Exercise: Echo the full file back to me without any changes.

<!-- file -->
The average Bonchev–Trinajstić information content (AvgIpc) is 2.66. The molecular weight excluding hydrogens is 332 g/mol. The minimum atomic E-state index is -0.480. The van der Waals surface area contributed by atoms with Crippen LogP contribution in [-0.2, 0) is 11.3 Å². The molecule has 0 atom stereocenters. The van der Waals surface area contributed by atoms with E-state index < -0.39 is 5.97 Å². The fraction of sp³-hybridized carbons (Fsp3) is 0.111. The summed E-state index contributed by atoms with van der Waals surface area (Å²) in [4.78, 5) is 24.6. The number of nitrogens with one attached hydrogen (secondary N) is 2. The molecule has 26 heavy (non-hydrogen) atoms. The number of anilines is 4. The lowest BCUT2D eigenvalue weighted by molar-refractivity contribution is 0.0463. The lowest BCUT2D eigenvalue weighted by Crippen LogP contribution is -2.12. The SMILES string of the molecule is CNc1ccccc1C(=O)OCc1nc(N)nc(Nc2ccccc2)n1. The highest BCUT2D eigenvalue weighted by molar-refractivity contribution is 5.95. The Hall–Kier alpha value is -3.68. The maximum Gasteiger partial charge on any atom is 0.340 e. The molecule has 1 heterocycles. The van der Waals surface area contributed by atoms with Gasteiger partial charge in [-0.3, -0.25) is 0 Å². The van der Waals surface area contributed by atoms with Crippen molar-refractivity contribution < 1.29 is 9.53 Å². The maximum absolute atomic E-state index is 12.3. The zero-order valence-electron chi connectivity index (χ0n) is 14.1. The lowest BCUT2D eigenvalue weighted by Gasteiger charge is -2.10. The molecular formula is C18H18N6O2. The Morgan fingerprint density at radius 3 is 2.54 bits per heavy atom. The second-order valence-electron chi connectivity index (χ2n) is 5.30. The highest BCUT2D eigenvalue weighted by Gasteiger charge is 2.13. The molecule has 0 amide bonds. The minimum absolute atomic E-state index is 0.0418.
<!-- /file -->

The average Bonchev–Trinajstić information content (AvgIpc) is 2.66. The molecular weight excluding hydrogens is 332 g/mol. The minimum atomic E-state index is -0.480. The van der Waals surface area contributed by atoms with Crippen LogP contribution in [-0.2, 0) is 11.3 Å². The molecule has 0 atom stereocenters. The van der Waals surface area contributed by atoms with E-state index < -0.39 is 5.97 Å². The fraction of sp³-hybridized carbons (Fsp3) is 0.111. The summed E-state index contributed by atoms with van der Waals surface area (Å²) in [4.78, 5) is 24.6. The number of nitrogens with one attached hydrogen (secondary N) is 2. The molecule has 26 heavy (non-hydrogen) atoms. The number of anilines is 4. The lowest BCUT2D eigenvalue weighted by molar-refractivity contribution is 0.0463. The lowest BCUT2D eigenvalue weighted by Crippen LogP contribution is -2.12. The SMILES string of the molecule is CNc1ccccc1C(=O)OCc1nc(N)nc(Nc2ccccc2)n1. The highest BCUT2D eigenvalue weighted by molar-refractivity contribution is 5.95. The Hall–Kier alpha value is -3.68. The maximum Gasteiger partial charge on any atom is 0.340 e. The molecule has 1 heterocycles. The van der Waals surface area contributed by atoms with Gasteiger partial charge in [-0.3, -0.25) is 0 Å². The van der Waals surface area contributed by atoms with Crippen molar-refractivity contribution < 1.29 is 9.53 Å². The maximum absolute atomic E-state index is 12.3. The zero-order valence-electron chi connectivity index (χ0n) is 14.1. The lowest BCUT2D eigenvalue weighted by Gasteiger charge is -2.10. The molecular formula is C18H18N6O2. The Morgan fingerprint density at radius 3 is 2.54 bits per heavy atom. The second-order valence-electron chi connectivity index (χ2n) is 5.30. The highest BCUT2D eigenvalue weighted by Gasteiger charge is 2.13. The molecule has 0 amide bonds. The minimum absolute atomic E-state index is 0.0418.